So I wanted to comment on a law.  In my opinion one should be familiar with something that one wishes to discuss.  So I read it.  I read it.  Such a short and simple sentence to describe the process of seeking, finding, attempting to read, failing, restarting my computer, trying again, quitting, going for a walk, trying again, throwing myself on the floor, blogging, trying again……..

 

Is it like the people with physical disabilities building the ramps? 

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Just a thought.

Dare mighty things?

 

Sometimes you need to conjure up a lot of gumption just to go to the corner store.  This is particularly relevant to people who are new to operating with reduced vision.

 

Due to recent goings on within my circle of acquaintances I have been reminded to take stock of what’s actually important to me.  What really matters? 

 

For a long time I’ve felt it was most important to “dare mighty things” as is outlined in a favorite quote of mine.  The same thing that is expressed by that song that says “if you get the choice to sit it out or dance I hope you dance”. 

 

I still do think those things are important.  I do think life is less regretful if you give things your best shot rather than choosing not to risk failure.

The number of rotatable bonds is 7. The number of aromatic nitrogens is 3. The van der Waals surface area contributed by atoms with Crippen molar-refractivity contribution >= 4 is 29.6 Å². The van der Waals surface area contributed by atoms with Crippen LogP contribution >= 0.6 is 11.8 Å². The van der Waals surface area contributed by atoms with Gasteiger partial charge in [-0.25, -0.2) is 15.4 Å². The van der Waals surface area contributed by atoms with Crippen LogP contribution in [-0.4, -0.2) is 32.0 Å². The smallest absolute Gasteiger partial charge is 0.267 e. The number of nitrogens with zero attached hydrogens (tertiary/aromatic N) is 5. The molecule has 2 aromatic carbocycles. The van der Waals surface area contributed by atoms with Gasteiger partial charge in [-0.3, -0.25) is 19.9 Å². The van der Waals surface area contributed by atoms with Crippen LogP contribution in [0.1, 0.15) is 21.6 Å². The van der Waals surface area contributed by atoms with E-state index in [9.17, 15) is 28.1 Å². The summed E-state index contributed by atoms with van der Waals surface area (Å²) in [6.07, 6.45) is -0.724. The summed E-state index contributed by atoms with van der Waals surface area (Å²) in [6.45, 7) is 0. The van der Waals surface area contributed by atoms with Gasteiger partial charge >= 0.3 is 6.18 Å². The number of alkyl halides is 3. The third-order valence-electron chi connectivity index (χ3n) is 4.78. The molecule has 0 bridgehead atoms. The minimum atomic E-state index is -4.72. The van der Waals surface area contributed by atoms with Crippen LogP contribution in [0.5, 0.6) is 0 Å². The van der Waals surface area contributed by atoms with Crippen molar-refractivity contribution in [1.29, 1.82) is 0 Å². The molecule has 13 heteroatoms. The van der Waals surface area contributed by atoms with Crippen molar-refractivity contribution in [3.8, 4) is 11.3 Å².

These days however I’m also noticing the importance of being able to be okay with the here and now that may or may not involve mighty things.  And the definition of mighty things can have great variation.

 

If you’ve been given a diagnosis that states you may have less than a year to live, do you get busy with your bucket list?  Sure.  If there’s stuff you’ve been planning or waiting on, now’s the time to go for it.  However, my thinking lately is that it’s even more important to be present for whatever’s going on RIGHT NOW.  If you are sitting out this dance, isn’t it best to take note of the music, the feel of your chair, the person with whom you are sitting?  How you are feeling about all that stuff?